- The Washington Times - Friday, February 23, 2018

President Trump is announcing the toughest U.S. sanctions ever on North Korea Friday.

“We are launching the largest-ever set of new sanctions on the North Korean regime,” Mr. Trump said in remarks prepared for the annual Conservative Political Action Conference.

He said the Treasury Department will take action to “further cut off sources of revenue and fuel that the regime uses to fund its nuclear program and sustain its military by targeting 56 vessels, shipping companies, and trade businesses that are assisting North Korea in evading sanctions.”

The measures target North Korea moves to evade U.N. sanctions, further squeezing the rouge regimes by cutting off illicit access to coal, fuel and other necessities smuggled in

The new sanctions hit 56 designated entities: 27 shipping and trade companies, 28 vessels and one individual.

The companies and vessels are from throughout the world, including North Korea, China, Singapore, Taiwan, Hong Kong, Marshal Islands, Tanzania and Panama.

It is part of what the president’s National Security Council has called a “maximum pressure campaign” to politically and economically isolate North Korea until it agrees to permanently end its nuclear weapon and missile programs.

North Korea has managed to skirt sanctions, especially to get coal and fuel, through ship-to-ship transfers in international waters. The vessels involved often disguise their North Korean origin by painting over the vessel name and disconnecting transponders, according to the administration.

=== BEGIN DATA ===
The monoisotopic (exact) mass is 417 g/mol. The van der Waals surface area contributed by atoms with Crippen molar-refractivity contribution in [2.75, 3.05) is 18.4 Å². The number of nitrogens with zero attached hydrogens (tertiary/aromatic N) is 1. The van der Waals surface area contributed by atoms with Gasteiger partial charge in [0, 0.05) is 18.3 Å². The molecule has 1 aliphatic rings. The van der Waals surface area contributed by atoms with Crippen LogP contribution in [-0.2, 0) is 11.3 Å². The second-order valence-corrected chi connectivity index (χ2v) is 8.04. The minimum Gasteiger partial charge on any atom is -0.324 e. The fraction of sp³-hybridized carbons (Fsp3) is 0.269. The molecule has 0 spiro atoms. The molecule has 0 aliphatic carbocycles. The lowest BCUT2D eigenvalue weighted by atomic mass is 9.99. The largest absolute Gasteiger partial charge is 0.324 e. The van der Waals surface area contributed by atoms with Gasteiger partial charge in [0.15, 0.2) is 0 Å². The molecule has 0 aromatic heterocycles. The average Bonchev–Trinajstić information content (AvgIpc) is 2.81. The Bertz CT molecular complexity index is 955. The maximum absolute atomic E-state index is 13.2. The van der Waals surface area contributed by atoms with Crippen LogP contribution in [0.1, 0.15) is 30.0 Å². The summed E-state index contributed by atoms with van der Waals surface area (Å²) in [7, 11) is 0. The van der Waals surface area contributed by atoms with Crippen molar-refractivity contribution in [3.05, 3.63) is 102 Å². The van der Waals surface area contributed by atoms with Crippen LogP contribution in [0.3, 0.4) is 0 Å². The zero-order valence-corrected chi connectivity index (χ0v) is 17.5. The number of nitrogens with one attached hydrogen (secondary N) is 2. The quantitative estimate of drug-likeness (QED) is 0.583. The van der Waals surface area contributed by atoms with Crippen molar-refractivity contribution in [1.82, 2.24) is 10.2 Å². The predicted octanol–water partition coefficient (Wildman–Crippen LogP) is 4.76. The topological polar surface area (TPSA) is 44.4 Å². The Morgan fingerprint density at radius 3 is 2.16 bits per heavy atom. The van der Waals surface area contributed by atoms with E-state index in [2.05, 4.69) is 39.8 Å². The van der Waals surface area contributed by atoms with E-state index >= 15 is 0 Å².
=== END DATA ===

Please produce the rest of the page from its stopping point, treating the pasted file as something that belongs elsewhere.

“We are constantly on the lookout for illicit activity and we will come down very hard when we see it,” said a senior administrant official who briefed reporters.

The official also stressed that the new sanctions are being imposed with cooperation from around the globe, and significant help from South Korea and Japan.

“This is very much a worldwide effort,” said the official.

Earlier this week, Japan’s military reported spotting a North Korean-flagged tanker ship rendezvous in the South China Sea with an unidentified ship that had Chinese markings on it, possibly engaged in illegal fuel smuggling.

China, which has long been the chief sponsor of North Korea, said it would investigate.

• Dave Boyer can be reached at dboyer@washingtontimes.com.

• S.A. Miller can be reached at smiller@washingtontimes.com.

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